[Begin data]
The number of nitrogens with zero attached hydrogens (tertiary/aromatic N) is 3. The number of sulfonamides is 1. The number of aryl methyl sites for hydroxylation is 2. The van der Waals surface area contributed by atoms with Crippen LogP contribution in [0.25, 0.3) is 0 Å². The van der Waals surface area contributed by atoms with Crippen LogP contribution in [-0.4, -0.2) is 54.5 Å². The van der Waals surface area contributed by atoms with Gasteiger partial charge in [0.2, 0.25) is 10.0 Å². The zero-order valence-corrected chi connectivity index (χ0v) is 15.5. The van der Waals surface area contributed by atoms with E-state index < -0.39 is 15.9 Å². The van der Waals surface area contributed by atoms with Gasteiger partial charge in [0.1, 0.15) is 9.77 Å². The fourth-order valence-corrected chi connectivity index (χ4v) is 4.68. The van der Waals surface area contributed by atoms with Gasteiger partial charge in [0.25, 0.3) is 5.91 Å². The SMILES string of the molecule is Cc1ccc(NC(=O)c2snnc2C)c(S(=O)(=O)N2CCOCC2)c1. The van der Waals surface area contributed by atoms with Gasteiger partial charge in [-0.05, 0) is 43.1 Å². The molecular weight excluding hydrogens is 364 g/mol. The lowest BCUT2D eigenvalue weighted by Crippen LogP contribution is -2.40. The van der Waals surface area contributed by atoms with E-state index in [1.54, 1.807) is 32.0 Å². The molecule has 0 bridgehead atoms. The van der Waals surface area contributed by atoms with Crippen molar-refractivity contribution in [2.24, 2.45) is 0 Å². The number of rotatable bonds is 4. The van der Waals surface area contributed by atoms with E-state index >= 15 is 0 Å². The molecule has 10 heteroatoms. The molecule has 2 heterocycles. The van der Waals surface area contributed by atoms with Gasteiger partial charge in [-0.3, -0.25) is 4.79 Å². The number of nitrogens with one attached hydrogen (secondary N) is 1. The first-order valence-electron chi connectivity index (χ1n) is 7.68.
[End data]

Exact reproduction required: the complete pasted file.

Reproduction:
The number of nitrogens with zero attached hydrogens (tertiary/aromatic N) is 3. The number of sulfonamides is 1. The number of aryl methyl sites for hydroxylation is 2. The van der Waals surface area contributed by atoms with Crippen LogP contribution in [0.25, 0.3) is 0 Å². The van der Waals surface area contributed by atoms with Crippen LogP contribution in [-0.4, -0.2) is 54.5 Å². The van der Waals surface area contributed by atoms with Gasteiger partial charge in [0.2, 0.25) is 10.0 Å². The zero-order valence-corrected chi connectivity index (χ0v) is 15.5. The van der Waals surface area contributed by atoms with E-state index < -0.39 is 15.9 Å². The van der Waals surface area contributed by atoms with Gasteiger partial charge in [0.1, 0.15) is 9.77 Å². The fourth-order valence-corrected chi connectivity index (χ4v) is 4.68. The van der Waals surface area contributed by atoms with Gasteiger partial charge in [0.25, 0.3) is 5.91 Å². The SMILES string of the molecule is Cc1ccc(NC(=O)c2snnc2C)c(S(=O)(=O)N2CCOCC2)c1. The van der Waals surface area contributed by atoms with Gasteiger partial charge in [-0.05, 0) is 43.1 Å². The molecular weight excluding hydrogens is 364 g/mol. The lowest BCUT2D eigenvalue weighted by Crippen LogP contribution is -2.40. The van der Waals surface area contributed by atoms with E-state index in [1.54, 1.807) is 32.0 Å². The molecule has 0 bridgehead atoms. The van der Waals surface area contributed by atoms with Crippen molar-refractivity contribution in [2.24, 2.45) is 0 Å². The number of rotatable bonds is 4. The van der Waals surface area contributed by atoms with E-state index >= 15 is 0 Å². The molecule has 10 heteroatoms. The molecule has 2 heterocycles. The van der Waals surface area contributed by atoms with Gasteiger partial charge in [-0.3, -0.25) is 4.79 Å². The number of nitrogens with one attached hydrogen (secondary N) is 1. The first-order valence-electron chi connectivity index (χ1n) is 7.68.